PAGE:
McGoun: Yes. As far as the regular program, the Masquers productions are concerned, musicals have not been given very frequently, but it’s always been adequate. In some of the student productions which have required relatively large orchestras or special musical equipment or there is just too much to get into the pit, it has been necessary to raise it up onto the level of the auditorium. Right now they’re doing a Mozart opera and the student who is directing it is doing his honors work in a combination of dramatics and music. A harpsichord with an orchestra is required which will probably mean raising the pit. It usually has worked quite well. It’s a small pit, but in that small auditorium you seldom need a large orchestra.
HWH: Have people been generally satisfied with the size, the capacity of the theater?
McGoun: Yes, I would say so.
HWH: It’s large enough, I think it’s about 435.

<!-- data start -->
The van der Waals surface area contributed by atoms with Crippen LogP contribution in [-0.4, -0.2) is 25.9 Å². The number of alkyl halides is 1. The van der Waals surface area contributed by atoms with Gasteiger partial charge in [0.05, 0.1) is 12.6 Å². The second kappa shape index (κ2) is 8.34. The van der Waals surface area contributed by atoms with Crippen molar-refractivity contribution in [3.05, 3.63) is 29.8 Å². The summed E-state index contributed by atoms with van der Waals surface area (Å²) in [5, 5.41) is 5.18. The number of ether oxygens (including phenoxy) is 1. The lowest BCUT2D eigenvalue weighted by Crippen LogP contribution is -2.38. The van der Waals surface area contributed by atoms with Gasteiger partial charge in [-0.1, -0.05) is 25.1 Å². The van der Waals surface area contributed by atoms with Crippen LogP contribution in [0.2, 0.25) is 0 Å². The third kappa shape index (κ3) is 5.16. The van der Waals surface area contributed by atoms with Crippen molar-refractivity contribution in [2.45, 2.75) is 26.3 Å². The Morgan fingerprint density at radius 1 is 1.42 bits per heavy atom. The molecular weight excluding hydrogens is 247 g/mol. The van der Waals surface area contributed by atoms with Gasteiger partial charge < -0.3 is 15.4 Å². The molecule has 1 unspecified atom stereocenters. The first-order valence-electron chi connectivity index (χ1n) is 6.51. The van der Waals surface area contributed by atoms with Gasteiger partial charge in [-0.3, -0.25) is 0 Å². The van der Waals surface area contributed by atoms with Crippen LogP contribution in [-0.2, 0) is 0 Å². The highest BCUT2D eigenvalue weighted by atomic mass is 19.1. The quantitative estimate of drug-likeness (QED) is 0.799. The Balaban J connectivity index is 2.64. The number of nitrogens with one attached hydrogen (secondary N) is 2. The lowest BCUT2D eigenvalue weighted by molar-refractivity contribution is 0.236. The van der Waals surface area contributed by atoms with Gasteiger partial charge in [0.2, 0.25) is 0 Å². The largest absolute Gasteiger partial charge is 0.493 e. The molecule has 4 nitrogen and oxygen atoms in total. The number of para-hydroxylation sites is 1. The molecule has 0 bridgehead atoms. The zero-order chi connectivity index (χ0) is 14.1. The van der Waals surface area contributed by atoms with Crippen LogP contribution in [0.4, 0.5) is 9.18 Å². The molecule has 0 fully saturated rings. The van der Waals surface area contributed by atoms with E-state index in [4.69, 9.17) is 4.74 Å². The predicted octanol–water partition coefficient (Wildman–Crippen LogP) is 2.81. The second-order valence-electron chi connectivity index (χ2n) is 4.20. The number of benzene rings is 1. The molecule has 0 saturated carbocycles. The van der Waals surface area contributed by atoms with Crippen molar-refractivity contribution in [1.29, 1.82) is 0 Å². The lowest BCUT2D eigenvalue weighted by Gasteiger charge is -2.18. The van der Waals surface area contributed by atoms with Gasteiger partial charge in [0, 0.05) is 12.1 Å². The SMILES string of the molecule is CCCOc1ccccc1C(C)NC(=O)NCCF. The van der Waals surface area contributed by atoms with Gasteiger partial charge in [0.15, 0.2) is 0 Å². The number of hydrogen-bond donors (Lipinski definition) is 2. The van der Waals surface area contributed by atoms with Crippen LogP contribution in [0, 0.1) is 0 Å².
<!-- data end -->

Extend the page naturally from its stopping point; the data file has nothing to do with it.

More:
McGoun: It originally was and we remodeled the back of the auditorium at one time and added two more rows of seats so we’re up to about 450 now.
HWH: When I was a student the plays were performed-- oh, maybe three times at most.
McGoun: We started out at Kirby with three performances of each play, but it built up over the years to six and sometimes-- for a particularly popular show, one that everybody wanted to see, such as The Tempest or Hamlet or Cyrano de Bergerac-- we gave as many as eight performances.
HWH: This must have been quite demanding on the students particularly.
McGoun: They love it, you know. And they’ve done all the work. When I go over some of the old material and realize the amount of time they must have worked in the old days in putting on only one performance! This was often true in College Hall.
HWH: One person who has gone on in the academic side of dramatic arts is Jim Michael. He went to Kenyon, I believe; and became head of the department there, and I think, recently retired.